By Elana Wolpert, Alisha Mahen and Aditi Kapre
Is quality education in NYC linked to race or neighborhoods?
New York City is famously diverse, and also famously segregated. This means that to understand how different races access different levels of quality education, we need to understand how these schools are physically separated, to see if there are any spatial patterns in the way that quality schools are separated, and therefore how accessible quality education is.
In our last post, we mapped how various races have access to quality education in schools, and this time, we will look at the same data set, but look at how different neighborhoods have access to quality education.
By looking at the quality education data with both race and neighborhoods, we were able to see possible correlations and relationships between them. Ultimately, we’re trying to understand if quality education in NYC is more linked with race, or if it’s linked with neighborhoods.
So, we mapped two types of data. First, the Economic Need Index in New York City, and this data set is specifically outlining economic needs of families and children. Second, we mapped out the different types of quality indicators that help us understand what defines and quantifies a ‘Quality Education’. Together, these maps help us understand where New York’s students with low economic stability are, and where the most quality education is throughout the city.
This map shows the Economic Need Index of students in NYC schools. The concentration of schools who have high economic need are schools are concentrated in Northern Manhattan, East Harlem, Bronx and Bed-Stuy area in Brooklyn. Surprisingly to us, some schools in Midtown are struggling as well. The schools with low economic need schools are spread out all over, with trends throughout Brooklyn, and in Upper East and Upper West Sides.
On comparing this map (‘Collaborative teachers’ rating of NYC schools) with the Economic Need Index map, we learned that most schools in Manhattan have great collaborative leadership. Overall too, very few schools lack collaboration amongst teachers. There isn’t, however, a perfect or clear trend.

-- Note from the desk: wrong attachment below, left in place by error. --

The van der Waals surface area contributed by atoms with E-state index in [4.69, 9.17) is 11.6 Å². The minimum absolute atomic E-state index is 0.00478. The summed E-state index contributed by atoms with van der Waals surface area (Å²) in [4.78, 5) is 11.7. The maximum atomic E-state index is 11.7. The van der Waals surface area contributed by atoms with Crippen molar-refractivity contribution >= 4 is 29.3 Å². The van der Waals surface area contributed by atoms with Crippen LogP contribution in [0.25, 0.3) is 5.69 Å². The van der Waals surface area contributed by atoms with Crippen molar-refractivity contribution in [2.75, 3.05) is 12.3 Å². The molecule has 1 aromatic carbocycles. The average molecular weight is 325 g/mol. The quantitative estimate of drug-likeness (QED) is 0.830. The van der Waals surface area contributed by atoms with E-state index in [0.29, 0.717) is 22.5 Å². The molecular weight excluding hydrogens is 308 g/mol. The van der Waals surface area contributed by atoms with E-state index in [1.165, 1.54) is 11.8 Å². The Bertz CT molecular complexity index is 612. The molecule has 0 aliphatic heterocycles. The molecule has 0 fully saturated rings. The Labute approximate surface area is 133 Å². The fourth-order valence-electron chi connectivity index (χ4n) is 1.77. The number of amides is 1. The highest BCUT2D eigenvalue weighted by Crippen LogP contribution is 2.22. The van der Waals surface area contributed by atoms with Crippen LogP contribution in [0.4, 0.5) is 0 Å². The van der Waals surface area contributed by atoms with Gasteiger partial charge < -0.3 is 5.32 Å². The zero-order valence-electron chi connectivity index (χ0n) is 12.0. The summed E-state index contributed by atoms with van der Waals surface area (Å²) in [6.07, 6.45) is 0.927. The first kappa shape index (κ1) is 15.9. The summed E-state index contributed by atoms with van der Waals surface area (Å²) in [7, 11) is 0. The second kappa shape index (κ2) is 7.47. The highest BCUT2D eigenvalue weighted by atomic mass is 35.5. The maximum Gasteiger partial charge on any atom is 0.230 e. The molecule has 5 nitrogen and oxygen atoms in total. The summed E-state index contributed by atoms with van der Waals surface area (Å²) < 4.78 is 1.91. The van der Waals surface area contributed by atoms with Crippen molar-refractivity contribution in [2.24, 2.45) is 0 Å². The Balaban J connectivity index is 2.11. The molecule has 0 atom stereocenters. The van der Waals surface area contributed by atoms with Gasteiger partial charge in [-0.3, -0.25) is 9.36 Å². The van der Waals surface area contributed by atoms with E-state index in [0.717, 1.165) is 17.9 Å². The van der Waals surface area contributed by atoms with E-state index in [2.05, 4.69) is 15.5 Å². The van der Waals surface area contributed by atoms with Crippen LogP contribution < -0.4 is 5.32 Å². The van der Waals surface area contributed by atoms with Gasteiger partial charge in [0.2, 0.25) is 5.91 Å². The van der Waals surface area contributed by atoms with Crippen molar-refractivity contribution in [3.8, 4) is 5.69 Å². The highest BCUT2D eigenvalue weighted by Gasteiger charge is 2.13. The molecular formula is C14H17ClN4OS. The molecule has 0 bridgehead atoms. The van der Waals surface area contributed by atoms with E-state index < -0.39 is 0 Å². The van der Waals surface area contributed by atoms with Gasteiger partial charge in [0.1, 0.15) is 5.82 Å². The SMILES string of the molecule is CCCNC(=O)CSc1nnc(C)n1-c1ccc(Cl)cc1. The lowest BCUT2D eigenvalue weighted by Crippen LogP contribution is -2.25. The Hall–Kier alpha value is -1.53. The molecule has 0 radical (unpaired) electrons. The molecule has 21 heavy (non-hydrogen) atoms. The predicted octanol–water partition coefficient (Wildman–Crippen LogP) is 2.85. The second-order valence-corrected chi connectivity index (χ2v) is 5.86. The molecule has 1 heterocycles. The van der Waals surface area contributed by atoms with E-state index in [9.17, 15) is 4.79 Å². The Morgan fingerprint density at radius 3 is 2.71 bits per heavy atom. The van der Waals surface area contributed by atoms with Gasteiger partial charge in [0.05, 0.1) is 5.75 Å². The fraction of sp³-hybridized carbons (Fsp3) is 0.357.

In understanding schools that have supportive environments, we were able to find a few trends. The low economic need areas that have supportive environments are in Midtown and lower Manhattan.
For high economic need areas, there are approximately an equal number of supportive environments as there are non supportive environments in Harlem. There are very few schools that show supportive environments in Bed-Stuy.
Overall all schools in New York have effective school leadership. However a couple of schools in Bronx and Brooklyn have less effective school leadership.
Trend continues, in a majority of schools in Bronx and Brooklyn they have medium to low community ties, whereas Manhattan seems to have an overall high number of schools with strong community ties, with a few exceptions.
Most schools in Bronx are receiving medium to low rigour in their instruction. Similarly trend follows in Brooklyn.
There seems to be no particular trend with regard to trust within community parameter and the neighborhoods mentioned before. It is however evident that, although majorly spread out, the most number of schools that show low trust are concentrated in the boroughs of Brooklyn and The Bronx.
Overall, while there were many maps that didn’t have clear trends relating space to quality education, some specific neighborhoods showed patterns. Some locations had general patterns, such as the Mott Haven neighborhood in the Bronx and or Bed-Stuy in Brooklyn, both received low to medium ratings throughout the different quality metrics.